WATCH: President Trump Afghanistan Speech Full Video Replay

President Donald Trump told Americans Monday night that he has new plans for Afghanistan, escalating the longest war in American history, without announcing troop numbers or exact dates. It was only Trump’s second prime-time speech since taking office and first since his February joint-speech before Congress. You can watch a full video replay of the speech above.

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GettyPresident Donald Trump on August 20.

The speech also included an acknowledgement of the violence in Charlottesville on August 12, asking Americans to come together to love one another so our soldiers do not return home to find a divided country. “We cannot remain a force for peace in the world if we are not at peace with each other,” Trump said.

The president mentioned his original position on Afghanistan, which was to pull troops out. However, he said that after his research, he decided that a quick withdrawal was a bad idea.

Trump justified his decision to add more troops in Afghanistan by insisting that the U.S. cannot pull out quickly, using the 2011 withdrawal from Iraq. He said that created a power vacuum that ISIS stepped into. Trump notably did not announce the exact number of troops who will be sent to Afghanistan, repeating his campaign promises to not reveal the U.S.’ plans for the enemy to hear.

“A core pillar of our new strategy is a shift from a time-based approach to one based on conditions,” Trump said. “I’ve said many times how counterproductive it is for the United States to announce in advance the dates we intend to begin, or end, military operations. We will not talk about numbers of troops or our plans for further military activities.”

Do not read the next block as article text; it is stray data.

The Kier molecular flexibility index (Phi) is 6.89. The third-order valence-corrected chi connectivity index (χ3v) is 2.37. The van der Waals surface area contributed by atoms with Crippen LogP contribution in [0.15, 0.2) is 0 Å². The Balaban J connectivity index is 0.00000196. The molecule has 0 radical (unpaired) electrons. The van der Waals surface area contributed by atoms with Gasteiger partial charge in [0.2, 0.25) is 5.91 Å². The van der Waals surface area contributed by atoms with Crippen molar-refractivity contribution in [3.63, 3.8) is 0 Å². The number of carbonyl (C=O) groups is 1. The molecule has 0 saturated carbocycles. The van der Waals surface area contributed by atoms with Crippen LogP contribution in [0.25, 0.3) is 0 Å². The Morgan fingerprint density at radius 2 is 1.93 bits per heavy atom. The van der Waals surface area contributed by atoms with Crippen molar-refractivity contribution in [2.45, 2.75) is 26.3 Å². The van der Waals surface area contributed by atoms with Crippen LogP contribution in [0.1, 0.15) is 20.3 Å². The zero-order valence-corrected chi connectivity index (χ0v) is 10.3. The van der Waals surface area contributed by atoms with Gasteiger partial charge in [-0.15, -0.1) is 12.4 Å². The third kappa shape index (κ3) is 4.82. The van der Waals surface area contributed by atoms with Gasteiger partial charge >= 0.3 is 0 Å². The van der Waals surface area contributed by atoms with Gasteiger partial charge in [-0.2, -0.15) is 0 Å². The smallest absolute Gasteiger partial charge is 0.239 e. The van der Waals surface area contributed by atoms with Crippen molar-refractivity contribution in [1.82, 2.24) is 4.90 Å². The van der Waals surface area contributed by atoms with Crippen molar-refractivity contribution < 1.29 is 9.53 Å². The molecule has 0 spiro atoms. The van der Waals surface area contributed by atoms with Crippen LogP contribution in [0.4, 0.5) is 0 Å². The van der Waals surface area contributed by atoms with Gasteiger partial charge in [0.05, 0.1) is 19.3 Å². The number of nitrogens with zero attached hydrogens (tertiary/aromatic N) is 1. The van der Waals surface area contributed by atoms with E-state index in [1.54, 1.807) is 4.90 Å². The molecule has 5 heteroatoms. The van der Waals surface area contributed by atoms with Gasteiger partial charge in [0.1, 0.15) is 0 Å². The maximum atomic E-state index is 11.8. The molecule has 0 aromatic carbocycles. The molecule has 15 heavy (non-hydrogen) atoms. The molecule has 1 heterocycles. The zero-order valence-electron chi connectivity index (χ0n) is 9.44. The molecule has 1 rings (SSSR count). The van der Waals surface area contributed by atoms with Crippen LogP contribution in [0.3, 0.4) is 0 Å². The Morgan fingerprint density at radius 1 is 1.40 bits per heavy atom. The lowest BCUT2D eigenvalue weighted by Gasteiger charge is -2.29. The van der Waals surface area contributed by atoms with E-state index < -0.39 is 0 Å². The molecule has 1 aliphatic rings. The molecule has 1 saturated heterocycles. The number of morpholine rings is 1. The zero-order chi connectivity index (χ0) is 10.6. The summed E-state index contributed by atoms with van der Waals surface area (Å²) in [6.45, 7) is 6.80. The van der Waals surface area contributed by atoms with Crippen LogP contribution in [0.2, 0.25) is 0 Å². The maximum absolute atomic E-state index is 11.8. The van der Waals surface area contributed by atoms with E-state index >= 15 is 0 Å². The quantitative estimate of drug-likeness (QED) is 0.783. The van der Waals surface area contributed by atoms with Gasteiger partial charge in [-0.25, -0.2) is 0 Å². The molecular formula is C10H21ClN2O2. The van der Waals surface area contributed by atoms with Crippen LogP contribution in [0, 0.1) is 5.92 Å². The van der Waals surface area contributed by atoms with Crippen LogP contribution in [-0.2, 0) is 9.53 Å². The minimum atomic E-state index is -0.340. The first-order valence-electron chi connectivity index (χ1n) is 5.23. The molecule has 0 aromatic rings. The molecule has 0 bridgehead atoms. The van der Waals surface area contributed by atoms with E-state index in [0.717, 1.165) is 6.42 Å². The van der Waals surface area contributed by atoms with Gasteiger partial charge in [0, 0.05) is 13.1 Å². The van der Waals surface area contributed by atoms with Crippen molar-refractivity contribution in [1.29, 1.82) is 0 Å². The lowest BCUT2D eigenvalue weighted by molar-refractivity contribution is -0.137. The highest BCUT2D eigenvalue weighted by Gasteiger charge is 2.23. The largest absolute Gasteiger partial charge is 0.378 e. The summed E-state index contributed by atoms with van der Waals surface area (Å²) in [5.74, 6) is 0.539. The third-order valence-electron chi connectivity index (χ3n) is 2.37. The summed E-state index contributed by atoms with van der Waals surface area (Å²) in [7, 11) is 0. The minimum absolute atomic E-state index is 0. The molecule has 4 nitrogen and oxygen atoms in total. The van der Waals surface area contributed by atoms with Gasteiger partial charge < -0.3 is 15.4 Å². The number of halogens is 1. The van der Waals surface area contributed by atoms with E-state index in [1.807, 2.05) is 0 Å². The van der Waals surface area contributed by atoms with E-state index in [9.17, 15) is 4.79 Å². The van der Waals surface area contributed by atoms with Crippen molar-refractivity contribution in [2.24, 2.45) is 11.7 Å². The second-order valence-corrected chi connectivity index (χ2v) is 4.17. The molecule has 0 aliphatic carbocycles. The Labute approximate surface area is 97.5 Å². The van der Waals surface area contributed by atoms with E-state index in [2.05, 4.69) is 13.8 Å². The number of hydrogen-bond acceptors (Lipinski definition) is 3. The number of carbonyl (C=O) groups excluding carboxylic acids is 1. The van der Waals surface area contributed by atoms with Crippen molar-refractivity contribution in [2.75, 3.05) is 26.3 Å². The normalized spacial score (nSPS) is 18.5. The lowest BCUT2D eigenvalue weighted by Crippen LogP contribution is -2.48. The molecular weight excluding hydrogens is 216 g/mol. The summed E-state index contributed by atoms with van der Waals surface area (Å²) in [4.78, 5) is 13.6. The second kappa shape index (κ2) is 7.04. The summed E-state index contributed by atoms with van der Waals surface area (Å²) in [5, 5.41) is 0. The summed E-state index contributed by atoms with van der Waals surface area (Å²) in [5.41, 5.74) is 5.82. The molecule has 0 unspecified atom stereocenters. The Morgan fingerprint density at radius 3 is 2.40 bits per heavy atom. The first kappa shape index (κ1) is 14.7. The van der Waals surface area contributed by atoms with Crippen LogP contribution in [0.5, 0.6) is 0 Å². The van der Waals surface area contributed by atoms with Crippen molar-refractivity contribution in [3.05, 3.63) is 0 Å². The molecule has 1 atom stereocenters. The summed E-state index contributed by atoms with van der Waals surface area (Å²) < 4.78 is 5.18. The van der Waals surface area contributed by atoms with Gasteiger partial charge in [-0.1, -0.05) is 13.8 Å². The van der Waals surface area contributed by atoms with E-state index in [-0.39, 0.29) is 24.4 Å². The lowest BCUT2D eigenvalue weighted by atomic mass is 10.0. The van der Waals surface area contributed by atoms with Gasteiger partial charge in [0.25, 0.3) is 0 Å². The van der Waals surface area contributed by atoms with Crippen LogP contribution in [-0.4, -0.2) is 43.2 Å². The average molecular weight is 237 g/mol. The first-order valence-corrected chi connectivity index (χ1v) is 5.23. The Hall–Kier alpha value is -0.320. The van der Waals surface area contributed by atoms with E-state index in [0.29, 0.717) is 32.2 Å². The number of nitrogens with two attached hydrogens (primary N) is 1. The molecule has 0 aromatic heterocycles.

“We are not nation-building again,” Trump said, adding that the Afghans should be able to decide their own future. Trump also criticized Pakistan, where several terrorist groups are based, and pushed India to work with the U.S. more to stabilize Afghanistan.

“Our troops will fight to win,” Trump declared. “From now on, victory will have a clear definition: attacking our enemies, obliterating ISIS, crushing al-Qaeda, preventing the Taliban from taking over the country, and stopping mass terror attacks against Americans before they emerge.”

Prior to the speech at the Army’s Joint Base Myer-Henderson Hall, a senior official told Fox News that Trump plans to send 4,000 additional troops to Afghanistan. Trump is the third president to oversee America’s involvement in Afghanistan, which started after the September 11, 2001 terrorist attacks. After 16 years, the Afghan government only controls about half the country and continues fighting the Taliban.

The speech follows meetings at Camp David over the weekend. “Important day spent at Camp David with our very talented Generals and military leaders. Many decisions made, including on Afghanistan,” Trump tweeted on August 19.

Secretary of Defense James Mattis, a veteran of the Iraq War, told CNN on Sunday that Trump had finalized his plan going forward in Afghanistan, but the president felt it was important to deliver the message directly to the American people. Mattis also said that Afghanistan was just one part of a full “South Asia strategy.”

In June, Trump gave Mattis full authority to send more troops to Afghanistan, showing a clear sign of diverging from President Barack Obama’s strategy. As The New York Times reported in June, Mattis told the Senate Armed Services Committee that the U.S. was “not winning” the war. At the time, there was growing frustration in Washington that Trump still didn’t have a strategy.

“There are actions being taken to make certain that we don’t pay a price for the delay,” Mattis told the Senate committee.

In February, General John W. Nicholson, the leader of U.S.-led forces in Afghanistan, also painted a bleak picture of the war in testimony before the same Senate committee. He said the war is in a “stalemate” and said he needed a “few thousand” more troops.

There are around 8,400 U.S. troops now serving in Afghanistan. In addition to taking part in counter-terrorism operations against ISIS and al Qaeda, the troops also train Afghan forces. Since 2010, 2,403 American soldiers have died, with 2010 being the worst year. That year, 499 U.S. soldiers and 711 total coalition forces were killed.

According to the Iraq Coalition Casualty Count, 11 U.S. soldiers have died in Afghanistan since the start of 2017, compared to 14 in all of 2016. Since the Iraq War began in 2003, 4,523 U.S. soldiers have died.